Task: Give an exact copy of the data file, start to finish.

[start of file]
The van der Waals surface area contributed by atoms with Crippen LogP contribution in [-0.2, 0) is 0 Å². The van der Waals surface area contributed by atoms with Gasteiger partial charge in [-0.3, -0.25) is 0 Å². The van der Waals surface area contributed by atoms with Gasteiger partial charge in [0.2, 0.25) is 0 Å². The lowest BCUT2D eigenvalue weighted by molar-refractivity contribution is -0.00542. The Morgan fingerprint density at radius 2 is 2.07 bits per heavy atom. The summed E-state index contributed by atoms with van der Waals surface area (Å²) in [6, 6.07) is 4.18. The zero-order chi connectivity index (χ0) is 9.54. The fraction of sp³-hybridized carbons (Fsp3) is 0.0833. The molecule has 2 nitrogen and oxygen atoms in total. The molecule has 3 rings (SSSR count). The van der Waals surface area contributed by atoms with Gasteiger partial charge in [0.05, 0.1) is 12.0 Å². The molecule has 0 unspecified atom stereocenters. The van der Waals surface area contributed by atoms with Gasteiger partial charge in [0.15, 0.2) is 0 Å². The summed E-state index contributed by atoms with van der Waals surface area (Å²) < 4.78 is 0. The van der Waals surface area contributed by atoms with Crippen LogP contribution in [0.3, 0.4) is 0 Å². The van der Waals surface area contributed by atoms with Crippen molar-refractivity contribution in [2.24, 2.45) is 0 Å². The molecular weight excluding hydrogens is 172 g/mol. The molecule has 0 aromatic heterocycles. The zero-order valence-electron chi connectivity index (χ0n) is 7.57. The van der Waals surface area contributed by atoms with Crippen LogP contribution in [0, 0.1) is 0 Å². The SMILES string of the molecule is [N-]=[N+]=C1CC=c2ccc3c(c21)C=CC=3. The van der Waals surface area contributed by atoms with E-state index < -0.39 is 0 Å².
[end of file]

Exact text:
The van der Waals surface area contributed by atoms with Crippen LogP contribution in [-0.2, 0) is 0 Å². The van der Waals surface area contributed by atoms with Gasteiger partial charge in [-0.3, -0.25) is 0 Å². The van der Waals surface area contributed by atoms with Gasteiger partial charge in [0.2, 0.25) is 0 Å². The lowest BCUT2D eigenvalue weighted by molar-refractivity contribution is -0.00542. The Morgan fingerprint density at radius 2 is 2.07 bits per heavy atom. The summed E-state index contributed by atoms with van der Waals surface area (Å²) in [6, 6.07) is 4.18. The zero-order chi connectivity index (χ0) is 9.54. The fraction of sp³-hybridized carbons (Fsp3) is 0.0833. The molecule has 2 nitrogen and oxygen atoms in total. The molecule has 3 rings (SSSR count). The van der Waals surface area contributed by atoms with Gasteiger partial charge in [0.05, 0.1) is 12.0 Å². The molecule has 0 unspecified atom stereocenters. The van der Waals surface area contributed by atoms with Gasteiger partial charge in [0.15, 0.2) is 0 Å². The summed E-state index contributed by atoms with van der Waals surface area (Å²) < 4.78 is 0. The van der Waals surface area contributed by atoms with Crippen LogP contribution in [0.3, 0.4) is 0 Å². The van der Waals surface area contributed by atoms with Crippen molar-refractivity contribution in [2.24, 2.45) is 0 Å². The molecular weight excluding hydrogens is 172 g/mol. The molecule has 0 aromatic heterocycles. The zero-order valence-electron chi connectivity index (χ0n) is 7.57. The van der Waals surface area contributed by atoms with Crippen LogP contribution in [0, 0.1) is 0 Å². The SMILES string of the molecule is [N-]=[N+]=C1CC=c2ccc3c(c21)C=CC=3. The van der Waals surface area contributed by atoms with E-state index < -0.39 is 0 Å².